Tag Archives: The Prodigal Son

The Homecoming

The full readings for this morning can be found here:

But while he was still far off, his father saw him and was filled with compassion; he ran and put his arms around him and kissed him.

In the name of the Living God, Father, Son and Holy Spirit.

Good morning. How’s your Lent going?  It’s the fourth Sunday of Lent, so we’re about knee deep in it. And you know, somewhere between the global pandemic, the Russian Invasion, and events in this parish, I think it’s about the lentiest Lent I’ve ever lented. But here we are, and this morning, the Church has offered us this magnificent story. We call this story the prodigal son. That word “prodigal” makes me wonder. It means extravagant, lavish, or sometimes wasteful spending and I promise you we’ll come back to that next week.

It’s one of my favorite stories, a story about how we should treat terrible sinners—you know, people like you and like me. So Jesus tells us this story that captures the essence of not only this season of repentance, but also of the heart of Christianity.

And he begins, “There was a man who had two sons.” Now, I think Jesus’ audience, when they heard this introduction, would have immediately thought, “Uh oh. There’s going to be trouble.” Because these people knew their Scripture, and they would have immediately thought of Cain and Abel, Jacob and Essau, and perhaps of Joseph and his brothers.

You see, I had several brothers, and I understand what kind of trouble younger brothers can be. But in this story, the younger son goes to his father and says: “Father, give me the share of the property that will belong to me.” Now, we may miss the import of this request. In that world, at that time, that was in essence the younger son saying, “I wish you were dead” or at least, “You’re taking too long to die.” But the father complies and gives his younger son his inheritance early. So, the younger boy gathers all he has and goes off to a foreign country.

Oh, I know about that foreign country. I’ve spent time there. You see, there was a time in my life when, if you had asked me, I would have told you that I spent all my money on fine clothes, fast cars, good wine, and pretty women. The rest of it, I wasted. These are years when my father referred to me as Count No-Account. So, I’ve been in that foreign country where the younger brother went. And the boy spends everything he has on dissolute living and then trouble comes: a famine strikes the land. You see, there’s one thing about that foreign country: it’s a lot of fun—until it isn’t anymore.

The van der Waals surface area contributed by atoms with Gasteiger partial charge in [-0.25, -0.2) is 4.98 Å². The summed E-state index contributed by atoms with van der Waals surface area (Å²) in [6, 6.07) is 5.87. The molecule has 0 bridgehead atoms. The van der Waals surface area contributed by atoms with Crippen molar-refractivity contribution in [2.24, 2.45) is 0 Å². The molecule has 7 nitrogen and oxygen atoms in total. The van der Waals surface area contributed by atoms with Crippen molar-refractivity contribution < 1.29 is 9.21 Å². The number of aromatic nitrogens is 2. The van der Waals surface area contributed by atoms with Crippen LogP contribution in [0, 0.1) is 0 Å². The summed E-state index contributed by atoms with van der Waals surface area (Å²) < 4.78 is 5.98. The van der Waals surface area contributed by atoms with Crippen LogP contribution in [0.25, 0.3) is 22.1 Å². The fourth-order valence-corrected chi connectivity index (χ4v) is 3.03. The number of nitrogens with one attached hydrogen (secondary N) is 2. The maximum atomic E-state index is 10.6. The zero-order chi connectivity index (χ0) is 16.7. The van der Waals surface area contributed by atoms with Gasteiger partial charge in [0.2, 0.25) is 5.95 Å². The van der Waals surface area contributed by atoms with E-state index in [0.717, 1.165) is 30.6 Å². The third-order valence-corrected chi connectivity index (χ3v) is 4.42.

And we know how far this younger son has fallen, because here’s this good Jewish boy in a gentile country feeding the pigs. Feeding the pigs! I mean, that’s no place for a good Jewish kid. And Luke tells us he would gladly have eaten the pig food, but “no one gave him anything.” “No one gave him anything.” That’s the way the world is sometimes, when you’re down on your luck. And it’s hard to find a way out.

But then, Luke tells us, something remarkable happens. The younger brother has what you might call an epiphany, or a moment of grace, or maybe he’s just desperate. But look at what Luke says: “when he came to himself.” Now, that phrase implies more than just a change of mind, it implies that for a while he had been lost to himself, he had wandered away, he had forgotten who he was. And while we may not have run off with daddy’s money, most of us have forgotten who we are at some point. And he decides to go home, even if that means being treated like one of his father’s hired hands.

And now the story gets really good. Luke tells us, “But while he was still far off, his father saw him and was filled with compassion; he ran and put his arms around him and kissed him.” That may be my favorite line in all of Scripture. Do you know why the father saw him from a long way off? Because he was looking for him. I suspect he’d been looking for him to come home ever since the boy left. And I take great comfort in that, in the idea of a God who is always anxious for us to come back home. Maybe I find that notion reassuring because…well, I’ve been a long way off myself.